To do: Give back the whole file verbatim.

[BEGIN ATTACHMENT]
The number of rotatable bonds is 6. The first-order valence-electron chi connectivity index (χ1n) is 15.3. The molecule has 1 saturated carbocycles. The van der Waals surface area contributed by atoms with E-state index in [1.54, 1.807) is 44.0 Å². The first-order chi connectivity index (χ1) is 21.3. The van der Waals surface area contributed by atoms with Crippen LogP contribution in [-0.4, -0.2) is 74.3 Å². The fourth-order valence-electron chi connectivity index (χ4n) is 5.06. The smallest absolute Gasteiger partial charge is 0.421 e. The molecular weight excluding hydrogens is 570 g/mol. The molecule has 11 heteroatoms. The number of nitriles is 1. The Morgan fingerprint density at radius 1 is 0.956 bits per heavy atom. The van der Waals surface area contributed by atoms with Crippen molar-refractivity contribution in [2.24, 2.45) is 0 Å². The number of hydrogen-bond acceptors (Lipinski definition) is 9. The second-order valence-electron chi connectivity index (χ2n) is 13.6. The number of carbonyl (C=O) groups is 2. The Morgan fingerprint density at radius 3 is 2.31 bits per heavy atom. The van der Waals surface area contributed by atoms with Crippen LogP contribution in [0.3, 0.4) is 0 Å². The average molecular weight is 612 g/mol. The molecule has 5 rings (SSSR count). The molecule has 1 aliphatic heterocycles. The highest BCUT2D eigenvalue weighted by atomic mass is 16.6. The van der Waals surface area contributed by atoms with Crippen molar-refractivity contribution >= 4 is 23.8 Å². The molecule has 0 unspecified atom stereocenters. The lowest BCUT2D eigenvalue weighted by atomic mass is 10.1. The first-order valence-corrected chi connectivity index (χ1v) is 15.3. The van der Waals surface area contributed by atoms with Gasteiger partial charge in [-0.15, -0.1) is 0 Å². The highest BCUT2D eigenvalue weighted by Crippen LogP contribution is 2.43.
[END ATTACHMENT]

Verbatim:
The number of rotatable bonds is 6. The first-order valence-electron chi connectivity index (χ1n) is 15.3. The molecule has 1 saturated carbocycles. The van der Waals surface area contributed by atoms with E-state index in [1.54, 1.807) is 44.0 Å². The first-order chi connectivity index (χ1) is 21.3. The van der Waals surface area contributed by atoms with Crippen LogP contribution in [-0.4, -0.2) is 74.3 Å². The fourth-order valence-electron chi connectivity index (χ4n) is 5.06. The smallest absolute Gasteiger partial charge is 0.421 e. The molecular weight excluding hydrogens is 570 g/mol. The molecule has 11 heteroatoms. The number of nitriles is 1. The Morgan fingerprint density at radius 1 is 0.956 bits per heavy atom. The van der Waals surface area contributed by atoms with Crippen molar-refractivity contribution in [2.24, 2.45) is 0 Å². The number of hydrogen-bond acceptors (Lipinski definition) is 9. The second-order valence-electron chi connectivity index (χ2n) is 13.6. The number of carbonyl (C=O) groups is 2. The Morgan fingerprint density at radius 3 is 2.31 bits per heavy atom. The van der Waals surface area contributed by atoms with Crippen LogP contribution in [0.3, 0.4) is 0 Å². The average molecular weight is 612 g/mol. The molecule has 5 rings (SSSR count). The molecule has 1 aliphatic heterocycles. The highest BCUT2D eigenvalue weighted by atomic mass is 16.6. The van der Waals surface area contributed by atoms with Crippen molar-refractivity contribution >= 4 is 23.8 Å². The molecule has 0 unspecified atom stereocenters. The lowest BCUT2D eigenvalue weighted by atomic mass is 10.1. The first-order valence-corrected chi connectivity index (χ1v) is 15.3. The van der Waals surface area contributed by atoms with Gasteiger partial charge in [-0.15, -0.1) is 0 Å². The highest BCUT2D eigenvalue weighted by Crippen LogP contribution is 2.43.